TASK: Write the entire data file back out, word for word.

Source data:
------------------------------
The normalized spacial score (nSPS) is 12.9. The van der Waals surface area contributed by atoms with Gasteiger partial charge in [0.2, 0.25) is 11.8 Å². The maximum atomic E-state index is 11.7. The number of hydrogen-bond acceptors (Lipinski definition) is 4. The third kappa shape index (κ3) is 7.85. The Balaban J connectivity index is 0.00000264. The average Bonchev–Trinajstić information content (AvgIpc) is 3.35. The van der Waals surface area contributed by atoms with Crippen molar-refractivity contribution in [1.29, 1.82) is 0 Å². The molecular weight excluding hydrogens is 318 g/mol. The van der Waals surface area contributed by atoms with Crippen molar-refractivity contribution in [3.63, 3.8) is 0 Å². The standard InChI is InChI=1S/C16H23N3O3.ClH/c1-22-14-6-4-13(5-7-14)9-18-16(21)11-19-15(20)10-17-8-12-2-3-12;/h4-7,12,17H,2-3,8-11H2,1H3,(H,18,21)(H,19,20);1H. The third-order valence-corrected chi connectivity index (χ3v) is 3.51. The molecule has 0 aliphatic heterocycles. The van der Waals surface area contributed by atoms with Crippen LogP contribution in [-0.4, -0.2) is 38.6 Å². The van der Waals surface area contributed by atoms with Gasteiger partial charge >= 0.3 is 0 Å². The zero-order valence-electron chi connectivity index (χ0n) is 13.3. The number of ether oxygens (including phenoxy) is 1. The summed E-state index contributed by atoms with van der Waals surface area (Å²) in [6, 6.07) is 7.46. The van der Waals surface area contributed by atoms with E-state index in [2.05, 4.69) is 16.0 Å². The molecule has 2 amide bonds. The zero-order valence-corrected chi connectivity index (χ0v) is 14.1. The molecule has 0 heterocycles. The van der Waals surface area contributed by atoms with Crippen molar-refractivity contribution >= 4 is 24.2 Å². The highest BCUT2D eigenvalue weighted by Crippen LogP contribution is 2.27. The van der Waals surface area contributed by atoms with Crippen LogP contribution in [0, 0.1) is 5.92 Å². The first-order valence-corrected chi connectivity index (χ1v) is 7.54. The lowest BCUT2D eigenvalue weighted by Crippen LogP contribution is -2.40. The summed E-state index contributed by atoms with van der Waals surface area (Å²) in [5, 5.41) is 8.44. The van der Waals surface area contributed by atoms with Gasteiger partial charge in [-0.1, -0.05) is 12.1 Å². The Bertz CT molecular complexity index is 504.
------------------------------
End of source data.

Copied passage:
The normalized spacial score (nSPS) is 12.9. The van der Waals surface area contributed by atoms with Gasteiger partial charge in [0.2, 0.25) is 11.8 Å². The maximum atomic E-state index is 11.7. The number of hydrogen-bond acceptors (Lipinski definition) is 4. The third kappa shape index (κ3) is 7.85. The Balaban J connectivity index is 0.00000264. The average Bonchev–Trinajstić information content (AvgIpc) is 3.35. The van der Waals surface area contributed by atoms with Crippen molar-refractivity contribution in [1.29, 1.82) is 0 Å². The molecular weight excluding hydrogens is 318 g/mol. The van der Waals surface area contributed by atoms with Crippen molar-refractivity contribution in [3.63, 3.8) is 0 Å². The standard InChI is InChI=1S/C16H23N3O3.ClH/c1-22-14-6-4-13(5-7-14)9-18-16(21)11-19-15(20)10-17-8-12-2-3-12;/h4-7,12,17H,2-3,8-11H2,1H3,(H,18,21)(H,19,20);1H. The third-order valence-corrected chi connectivity index (χ3v) is 3.51. The molecule has 0 aliphatic heterocycles. The van der Waals surface area contributed by atoms with Crippen LogP contribution in [-0.4, -0.2) is 38.6 Å². The van der Waals surface area contributed by atoms with Gasteiger partial charge >= 0.3 is 0 Å². The zero-order valence-electron chi connectivity index (χ0n) is 13.3. The number of ether oxygens (including phenoxy) is 1. The summed E-state index contributed by atoms with van der Waals surface area (Å²) in [6, 6.07) is 7.46. The van der Waals surface area contributed by atoms with E-state index in [2.05, 4.69) is 16.0 Å². The molecule has 2 amide bonds. The zero-order valence-corrected chi connectivity index (χ0v) is 14.1. The molecule has 0 heterocycles. The van der Waals surface area contributed by atoms with Crippen molar-refractivity contribution >= 4 is 24.2 Å². The highest BCUT2D eigenvalue weighted by Crippen LogP contribution is 2.27. The van der Waals surface area contributed by atoms with Crippen LogP contribution in [0, 0.1) is 5.92 Å². The first-order valence-corrected chi connectivity index (χ1v) is 7.54. The lowest BCUT2D eigenvalue weighted by Crippen LogP contribution is -2.40. The summed E-state index contributed by atoms with van der Waals surface area (Å²) in [5, 5.41) is 8.44. The van der Waals surface area contributed by atoms with Gasteiger partial charge in [-0.1, -0.05) is 12.1 Å². The Bertz CT molecular complexity index is 504.